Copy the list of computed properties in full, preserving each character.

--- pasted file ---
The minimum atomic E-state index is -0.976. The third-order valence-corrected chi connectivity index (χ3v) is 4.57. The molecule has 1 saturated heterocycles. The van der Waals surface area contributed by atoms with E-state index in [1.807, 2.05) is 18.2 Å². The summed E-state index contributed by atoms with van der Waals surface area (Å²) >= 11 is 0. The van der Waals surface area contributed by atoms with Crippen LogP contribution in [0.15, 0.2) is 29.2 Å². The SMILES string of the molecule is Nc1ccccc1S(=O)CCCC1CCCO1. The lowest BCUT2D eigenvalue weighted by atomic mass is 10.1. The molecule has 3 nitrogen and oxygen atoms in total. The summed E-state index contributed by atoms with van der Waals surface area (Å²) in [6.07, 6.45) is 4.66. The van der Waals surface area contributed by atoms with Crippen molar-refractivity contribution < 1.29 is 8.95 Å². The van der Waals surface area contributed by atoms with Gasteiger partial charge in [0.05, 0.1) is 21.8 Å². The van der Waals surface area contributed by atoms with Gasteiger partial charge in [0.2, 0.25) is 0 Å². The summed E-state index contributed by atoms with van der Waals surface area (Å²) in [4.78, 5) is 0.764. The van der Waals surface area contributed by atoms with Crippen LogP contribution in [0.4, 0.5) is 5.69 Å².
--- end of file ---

The minimum atomic E-state index is -0.976. The third-order valence-corrected chi connectivity index (χ3v) is 4.57. The molecule has 1 saturated heterocycles. The van der Waals surface area contributed by atoms with E-state index in [1.807, 2.05) is 18.2 Å². The summed E-state index contributed by atoms with van der Waals surface area (Å²) >= 11 is 0. The van der Waals surface area contributed by atoms with Crippen LogP contribution in [0.15, 0.2) is 29.2 Å². The SMILES string of the molecule is Nc1ccccc1S(=O)CCCC1CCCO1. The lowest BCUT2D eigenvalue weighted by atomic mass is 10.1. The molecule has 3 nitrogen and oxygen atoms in total. The summed E-state index contributed by atoms with van der Waals surface area (Å²) in [6.07, 6.45) is 4.66. The van der Waals surface area contributed by atoms with Crippen molar-refractivity contribution < 1.29 is 8.95 Å². The van der Waals surface area contributed by atoms with Gasteiger partial charge in [0.05, 0.1) is 21.8 Å². The van der Waals surface area contributed by atoms with Gasteiger partial charge in [0.2, 0.25) is 0 Å². The summed E-state index contributed by atoms with van der Waals surface area (Å²) in [4.78, 5) is 0.764. The van der Waals surface area contributed by atoms with Crippen LogP contribution in [0.4, 0.5) is 5.69 Å².